Paco Kennedy and downtown Kingston
‘Paco’ Kennedy and downtown Kingston
The tributes to Francis Kennedy, the president of the Jamaica Chamber of Commerce (JCC) who died last week, have centred largely on his promotion of enterprise and his equanimity. As Prime Minister Portia Simpson Miller observed, he never complained – always willing to accept an assignment.
Indeed, there was an innate decency about ‘Paco’ Kennedy. He stood on no pedestal; driven neither by social status, creed nor class. Yet, the emotions that Mr Kennedy’s death have triggered in this newspaper are not primarily about whether he was a good businessman; his quality as president of the JCC; or any other such assessment, qualitative or quantitative, of his achievements.
We have a mixture of sadness and anger for the grit and squalor of downtown Kingston, which is a betrayal to ‘Paco’ Kennedy and a declaration of the policy failures of the central government and the incompetence of the municipal authority that manages the city. Mr Kennedy was a passionate and consistent campaigner for the resuscitation of the old section of the Jamaican capital, which crumbled during the worst days of hardened political rivalry and the ascendancy of criminal gangs and effete administration. The latter problem runs deep.
Indeed, the worst of the political excesses of downtown is receding, or is in remission. But there appears to be an absence of leadership and will to capture the space and fill the vacuum. Or, when an attempt is made, it is at best clunky and incompetent.
There is no clear strategy, say, in downtown’s central business district, by the Kingston and St Andrew Corporation (KSAC), the local government, to maintain public order or to keep the area relatively clean. Or, perhaps, the authority’s officials have no real sense of what these things mean.
For instance, on King Street, the heart of downtown with its public buildings, sidewalks are overtaken by homeless people and are strewn with garbage. Recently, when this newspaper complained about dangerous evergreens that were dangerously overgrown, someone – the KSAC we assume – caused their tops to be hacked, rather than trimmed and groomed.
We will be told, of course, that such aesthetic considerations are expensive when, in fact, what is required can be achieved with minimum wage labour and a little bit of supervision. And that would be a start in sending the signal, as Mr Kennedy often urged, that there is a commitment to rescue downtown and a long-term, coherent plan to get the job done.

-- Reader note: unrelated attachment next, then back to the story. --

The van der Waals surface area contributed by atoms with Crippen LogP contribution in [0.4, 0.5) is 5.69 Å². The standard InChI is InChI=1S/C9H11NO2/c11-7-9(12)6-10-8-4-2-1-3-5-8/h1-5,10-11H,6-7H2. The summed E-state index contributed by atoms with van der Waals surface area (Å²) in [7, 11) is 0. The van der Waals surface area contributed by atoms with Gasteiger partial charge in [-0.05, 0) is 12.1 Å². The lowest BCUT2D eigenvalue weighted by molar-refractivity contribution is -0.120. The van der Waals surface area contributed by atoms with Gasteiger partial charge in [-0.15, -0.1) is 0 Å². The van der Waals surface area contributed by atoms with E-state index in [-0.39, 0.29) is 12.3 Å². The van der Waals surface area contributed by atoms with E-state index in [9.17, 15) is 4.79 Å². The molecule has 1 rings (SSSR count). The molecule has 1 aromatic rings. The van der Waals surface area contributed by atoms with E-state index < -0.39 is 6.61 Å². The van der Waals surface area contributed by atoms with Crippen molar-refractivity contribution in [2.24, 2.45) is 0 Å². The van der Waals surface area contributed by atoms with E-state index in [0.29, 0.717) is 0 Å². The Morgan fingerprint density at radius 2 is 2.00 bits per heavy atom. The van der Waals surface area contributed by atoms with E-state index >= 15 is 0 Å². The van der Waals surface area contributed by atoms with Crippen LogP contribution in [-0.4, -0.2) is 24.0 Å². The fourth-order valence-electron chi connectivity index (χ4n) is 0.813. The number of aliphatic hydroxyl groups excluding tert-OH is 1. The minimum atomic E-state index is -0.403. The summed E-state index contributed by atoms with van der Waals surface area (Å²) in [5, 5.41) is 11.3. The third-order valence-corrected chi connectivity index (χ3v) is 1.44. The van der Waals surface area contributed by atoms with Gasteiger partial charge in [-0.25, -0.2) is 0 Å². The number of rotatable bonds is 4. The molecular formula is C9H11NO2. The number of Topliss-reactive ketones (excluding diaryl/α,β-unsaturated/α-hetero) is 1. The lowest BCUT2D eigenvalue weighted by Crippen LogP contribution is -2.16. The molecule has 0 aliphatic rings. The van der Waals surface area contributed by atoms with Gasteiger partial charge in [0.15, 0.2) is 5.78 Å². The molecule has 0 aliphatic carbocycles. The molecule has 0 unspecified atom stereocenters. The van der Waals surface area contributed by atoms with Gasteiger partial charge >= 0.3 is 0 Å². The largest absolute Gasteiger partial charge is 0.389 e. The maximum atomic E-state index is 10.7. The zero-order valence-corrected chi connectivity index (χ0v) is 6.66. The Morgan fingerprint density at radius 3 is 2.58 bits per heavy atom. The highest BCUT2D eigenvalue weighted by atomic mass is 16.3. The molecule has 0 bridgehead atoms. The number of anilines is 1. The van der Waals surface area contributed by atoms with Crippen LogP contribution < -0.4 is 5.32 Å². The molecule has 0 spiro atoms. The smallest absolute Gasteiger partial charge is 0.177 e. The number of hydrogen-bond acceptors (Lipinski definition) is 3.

It would be a tribute to ‘Paco’ Kennedy if Mayor Angela Brown Burke could find a way to get – and keep – downtown clean.
It probably says something that those who reflexively bash the West Indies Cricket Board (WICB), and sympathise with the 15 players who walked out of the tour of India because they disagreed with the pay package negotiated by their union, seem to spare no thought for the other players who represent the Caribbean territorial teams and would benefit as a result of the new arrangements.
Nor do they care about respect for the norms of industrial relations, unless the WICB is the erring party. To reiterate: The problem is infighting within the West Indies Players’ Association (WIPA), the trade union, with an elite group wanting to maintain it as a closed shop of privilege.
Until recently, WIPA focused almost exclusively on the elite few who were selected for senior West Indies teams. They were paid large sums, regardless of how they performed, which was mostly poorly. The rest of WIPA’s constituency, whose interests it is also obligated to promote, was ignored.
Under the new deal, some of the money that elite players used to earn will fund contracts for an additional 90 players selected by the six regional franchises for the new-format regional tournament. The elite group is in a fight with their union over its attempt to more broadly share the spoils of West Indies cricket.
The WICB has an interest in helping to resolve the conflict, but it is not of the board’s making.